It is a decade since I first encountered the countrywoman.
Calling at a house on a warm summer’s day, the countrywoman, dressed as if it were winter sat at the head of the kitchen table. The house was not hers, but no-one commented on her presence
I sat and talked with the family whose home the house was. Tea was made and biscuits were shared.
The countrywoman sat looking into the middle distance, making no comment. After half an hour or so, she stood up and left, without a word of comment or farewell.
Each day, she arrived at the house before six and sat in the kitchen. The family shared breakfast with her and, if they were eating their main meal at midday, they set a place for her. On that day she had decided that she would not remain for the meal.
Leaving the house, the heat of the day had about it a stifling humid, heaviness. It was one of those rare days when wearing the grey and black expected of clergy seemed unwise.
Turning onto a narrow side road, not much wider than the car, the countrywoman was ambling along ahead. She stepped onto the left hand verge to allow the car to pass.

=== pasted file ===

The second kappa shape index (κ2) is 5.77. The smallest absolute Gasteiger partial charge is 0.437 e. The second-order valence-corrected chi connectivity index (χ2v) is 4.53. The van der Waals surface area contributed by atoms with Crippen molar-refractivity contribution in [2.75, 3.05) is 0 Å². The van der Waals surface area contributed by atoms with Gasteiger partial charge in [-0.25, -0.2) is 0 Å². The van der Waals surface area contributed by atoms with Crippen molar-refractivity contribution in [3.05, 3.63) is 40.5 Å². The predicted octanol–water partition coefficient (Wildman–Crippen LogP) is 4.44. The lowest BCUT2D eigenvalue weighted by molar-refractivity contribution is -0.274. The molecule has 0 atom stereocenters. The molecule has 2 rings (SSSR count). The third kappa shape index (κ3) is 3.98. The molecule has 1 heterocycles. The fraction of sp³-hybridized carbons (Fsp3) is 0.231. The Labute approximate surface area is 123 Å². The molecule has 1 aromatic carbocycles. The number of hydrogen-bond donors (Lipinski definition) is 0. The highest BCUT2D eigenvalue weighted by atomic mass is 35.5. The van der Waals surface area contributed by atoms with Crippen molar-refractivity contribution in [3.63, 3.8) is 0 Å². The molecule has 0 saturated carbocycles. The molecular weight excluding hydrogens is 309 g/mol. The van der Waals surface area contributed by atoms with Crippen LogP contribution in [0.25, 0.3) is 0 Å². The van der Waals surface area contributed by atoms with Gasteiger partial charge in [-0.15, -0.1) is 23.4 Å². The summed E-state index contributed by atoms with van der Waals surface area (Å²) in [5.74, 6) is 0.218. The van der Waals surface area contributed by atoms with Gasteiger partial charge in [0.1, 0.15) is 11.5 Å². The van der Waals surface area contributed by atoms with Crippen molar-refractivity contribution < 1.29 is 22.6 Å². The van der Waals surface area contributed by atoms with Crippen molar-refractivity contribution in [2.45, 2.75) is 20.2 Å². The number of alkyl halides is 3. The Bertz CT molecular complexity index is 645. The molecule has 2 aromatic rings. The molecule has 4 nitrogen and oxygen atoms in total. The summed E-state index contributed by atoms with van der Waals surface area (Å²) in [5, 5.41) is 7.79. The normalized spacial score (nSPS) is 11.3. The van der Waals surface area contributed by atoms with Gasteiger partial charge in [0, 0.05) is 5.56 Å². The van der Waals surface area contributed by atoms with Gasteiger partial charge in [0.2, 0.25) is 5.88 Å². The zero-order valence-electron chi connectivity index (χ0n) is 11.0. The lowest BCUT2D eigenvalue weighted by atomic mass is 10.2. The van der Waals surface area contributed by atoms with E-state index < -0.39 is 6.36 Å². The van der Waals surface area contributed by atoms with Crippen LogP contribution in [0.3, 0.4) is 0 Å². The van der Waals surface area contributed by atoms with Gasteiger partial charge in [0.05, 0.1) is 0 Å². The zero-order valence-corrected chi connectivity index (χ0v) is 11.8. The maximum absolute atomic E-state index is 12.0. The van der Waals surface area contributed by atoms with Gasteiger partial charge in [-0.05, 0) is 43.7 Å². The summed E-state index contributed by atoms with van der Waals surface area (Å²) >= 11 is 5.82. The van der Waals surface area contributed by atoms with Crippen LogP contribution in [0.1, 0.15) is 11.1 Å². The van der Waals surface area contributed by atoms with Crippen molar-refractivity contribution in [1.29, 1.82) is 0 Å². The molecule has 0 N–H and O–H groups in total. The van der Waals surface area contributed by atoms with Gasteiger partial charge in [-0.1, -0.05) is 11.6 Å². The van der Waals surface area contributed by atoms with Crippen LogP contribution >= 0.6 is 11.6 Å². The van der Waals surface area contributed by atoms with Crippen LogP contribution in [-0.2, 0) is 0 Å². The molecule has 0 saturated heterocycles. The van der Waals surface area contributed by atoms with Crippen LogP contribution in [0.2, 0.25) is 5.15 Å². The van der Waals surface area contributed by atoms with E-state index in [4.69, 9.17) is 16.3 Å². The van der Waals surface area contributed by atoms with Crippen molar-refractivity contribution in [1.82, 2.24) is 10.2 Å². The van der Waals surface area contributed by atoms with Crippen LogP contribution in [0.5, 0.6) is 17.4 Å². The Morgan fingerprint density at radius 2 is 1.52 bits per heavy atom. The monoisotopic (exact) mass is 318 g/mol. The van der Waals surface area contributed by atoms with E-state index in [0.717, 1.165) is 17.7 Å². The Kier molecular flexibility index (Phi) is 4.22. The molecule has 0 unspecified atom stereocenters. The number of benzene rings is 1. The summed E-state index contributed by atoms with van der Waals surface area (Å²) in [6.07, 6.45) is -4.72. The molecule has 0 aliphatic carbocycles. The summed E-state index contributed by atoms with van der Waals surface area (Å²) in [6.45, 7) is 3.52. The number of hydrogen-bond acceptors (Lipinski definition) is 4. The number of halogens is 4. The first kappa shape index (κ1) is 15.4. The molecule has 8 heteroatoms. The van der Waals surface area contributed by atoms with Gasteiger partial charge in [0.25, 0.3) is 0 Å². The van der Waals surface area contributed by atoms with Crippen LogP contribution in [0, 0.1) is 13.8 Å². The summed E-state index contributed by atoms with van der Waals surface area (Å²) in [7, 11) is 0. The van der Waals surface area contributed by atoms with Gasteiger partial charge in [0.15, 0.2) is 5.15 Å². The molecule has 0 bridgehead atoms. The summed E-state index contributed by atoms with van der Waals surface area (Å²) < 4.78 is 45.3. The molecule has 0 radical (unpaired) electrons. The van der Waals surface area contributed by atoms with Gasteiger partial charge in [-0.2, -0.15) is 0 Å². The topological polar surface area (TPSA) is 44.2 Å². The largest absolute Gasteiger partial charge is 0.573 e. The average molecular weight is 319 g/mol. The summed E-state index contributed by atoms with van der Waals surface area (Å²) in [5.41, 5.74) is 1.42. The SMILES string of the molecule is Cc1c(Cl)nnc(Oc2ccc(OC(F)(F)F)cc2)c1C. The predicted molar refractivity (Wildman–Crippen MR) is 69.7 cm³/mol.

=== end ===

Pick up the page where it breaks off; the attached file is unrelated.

It seemed appropriate to offer to drive her, wherever she was going on such a day. “Would you like a lift?”
“I would please. God bless you. It’s a warm day.” She got in, ignoring the suggestion that the seat belt might be fastened.
“Where am I driving you?”
“To my house, I live down here. It’s the second house.”
We passed a few houses. “Is your house here?”
“It’s the second house after the bend.”
We drew up at a small, neat bungalow set back from the road. “God bless you for your kindness.” She got out of the car and walked slowly in through her gate.
Looking in the mirror, it was hard to imagine what might she might be thinking. What would she do for the rest of the day? Did she just sit at the table of her own house and stare ahead into nothingness?
Were it not for a family of outsiders who allowed her to walk into their kitchen early every morning and to share their table with them, what might her life have been like? Who would she have seen? Who would have talked to her?
On winter days, when she walked that same road, did other people pick her up and wonder what thoughts might be passing through the mind of the woman in her big coat and old shoes?